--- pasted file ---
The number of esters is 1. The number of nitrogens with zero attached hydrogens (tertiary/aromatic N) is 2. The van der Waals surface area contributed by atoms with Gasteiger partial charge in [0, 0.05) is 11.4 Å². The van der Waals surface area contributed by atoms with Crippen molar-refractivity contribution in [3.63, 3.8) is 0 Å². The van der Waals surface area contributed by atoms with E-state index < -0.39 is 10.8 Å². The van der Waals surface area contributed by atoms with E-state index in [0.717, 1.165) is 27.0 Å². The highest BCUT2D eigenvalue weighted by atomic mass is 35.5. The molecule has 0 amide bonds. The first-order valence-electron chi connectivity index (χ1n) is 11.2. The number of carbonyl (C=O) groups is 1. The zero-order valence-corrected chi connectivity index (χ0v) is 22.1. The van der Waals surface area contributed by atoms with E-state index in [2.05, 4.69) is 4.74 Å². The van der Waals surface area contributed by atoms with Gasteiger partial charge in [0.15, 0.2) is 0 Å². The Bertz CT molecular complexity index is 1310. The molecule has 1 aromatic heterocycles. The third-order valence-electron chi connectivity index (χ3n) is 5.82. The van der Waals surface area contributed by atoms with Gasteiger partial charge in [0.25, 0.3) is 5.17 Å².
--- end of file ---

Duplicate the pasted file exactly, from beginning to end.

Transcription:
The number of esters is 1. The number of nitrogens with zero attached hydrogens (tertiary/aromatic N) is 2. The van der Waals surface area contributed by atoms with Gasteiger partial charge in [0, 0.05) is 11.4 Å². The van der Waals surface area contributed by atoms with Crippen molar-refractivity contribution in [3.63, 3.8) is 0 Å². The van der Waals surface area contributed by atoms with E-state index < -0.39 is 10.8 Å². The van der Waals surface area contributed by atoms with E-state index in [0.717, 1.165) is 27.0 Å². The highest BCUT2D eigenvalue weighted by atomic mass is 35.5. The molecule has 0 amide bonds. The first-order valence-electron chi connectivity index (χ1n) is 11.2. The number of carbonyl (C=O) groups is 1. The zero-order valence-corrected chi connectivity index (χ0v) is 22.1. The van der Waals surface area contributed by atoms with E-state index in [2.05, 4.69) is 4.74 Å². The van der Waals surface area contributed by atoms with Gasteiger partial charge in [0.15, 0.2) is 0 Å². The Bertz CT molecular complexity index is 1310. The molecule has 1 aromatic heterocycles. The third-order valence-electron chi connectivity index (χ3n) is 5.82. The van der Waals surface area contributed by atoms with Gasteiger partial charge in [0.25, 0.3) is 5.17 Å².